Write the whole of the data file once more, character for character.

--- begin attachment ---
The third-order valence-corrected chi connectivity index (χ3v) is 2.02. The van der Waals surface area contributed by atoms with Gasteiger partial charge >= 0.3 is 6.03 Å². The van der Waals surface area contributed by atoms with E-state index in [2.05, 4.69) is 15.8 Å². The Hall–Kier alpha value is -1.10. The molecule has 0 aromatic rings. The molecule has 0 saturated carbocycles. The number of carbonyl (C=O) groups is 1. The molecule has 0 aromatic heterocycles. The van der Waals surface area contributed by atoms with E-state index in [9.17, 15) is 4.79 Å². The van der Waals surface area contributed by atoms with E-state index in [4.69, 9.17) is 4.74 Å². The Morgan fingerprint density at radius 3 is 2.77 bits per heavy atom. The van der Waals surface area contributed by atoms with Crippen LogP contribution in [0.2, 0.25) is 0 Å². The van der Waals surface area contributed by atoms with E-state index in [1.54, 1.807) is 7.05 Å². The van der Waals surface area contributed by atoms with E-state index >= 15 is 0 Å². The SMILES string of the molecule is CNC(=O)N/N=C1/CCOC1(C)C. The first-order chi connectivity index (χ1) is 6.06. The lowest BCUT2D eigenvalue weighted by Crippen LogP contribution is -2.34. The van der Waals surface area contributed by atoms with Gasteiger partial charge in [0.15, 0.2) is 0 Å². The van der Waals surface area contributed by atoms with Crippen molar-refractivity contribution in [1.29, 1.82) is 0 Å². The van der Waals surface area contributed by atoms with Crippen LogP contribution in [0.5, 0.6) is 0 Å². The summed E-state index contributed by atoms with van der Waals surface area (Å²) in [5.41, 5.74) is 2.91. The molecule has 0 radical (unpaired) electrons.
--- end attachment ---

The third-order valence-corrected chi connectivity index (χ3v) is 2.02. The van der Waals surface area contributed by atoms with Gasteiger partial charge >= 0.3 is 6.03 Å². The van der Waals surface area contributed by atoms with E-state index in [2.05, 4.69) is 15.8 Å². The Hall–Kier alpha value is -1.10. The molecule has 0 aromatic rings. The molecule has 0 saturated carbocycles. The number of carbonyl (C=O) groups is 1. The molecule has 0 aromatic heterocycles. The van der Waals surface area contributed by atoms with E-state index in [9.17, 15) is 4.79 Å². The van der Waals surface area contributed by atoms with E-state index in [4.69, 9.17) is 4.74 Å². The Morgan fingerprint density at radius 3 is 2.77 bits per heavy atom. The van der Waals surface area contributed by atoms with Crippen LogP contribution in [0.2, 0.25) is 0 Å². The van der Waals surface area contributed by atoms with E-state index in [1.54, 1.807) is 7.05 Å². The van der Waals surface area contributed by atoms with E-state index >= 15 is 0 Å². The SMILES string of the molecule is CNC(=O)N/N=C1/CCOC1(C)C. The first-order chi connectivity index (χ1) is 6.06. The lowest BCUT2D eigenvalue weighted by Crippen LogP contribution is -2.34. The van der Waals surface area contributed by atoms with Gasteiger partial charge in [0.15, 0.2) is 0 Å². The van der Waals surface area contributed by atoms with Crippen molar-refractivity contribution in [1.29, 1.82) is 0 Å². The van der Waals surface area contributed by atoms with Crippen LogP contribution in [0.5, 0.6) is 0 Å². The summed E-state index contributed by atoms with van der Waals surface area (Å²) in [5.41, 5.74) is 2.91. The molecule has 0 radical (unpaired) electrons.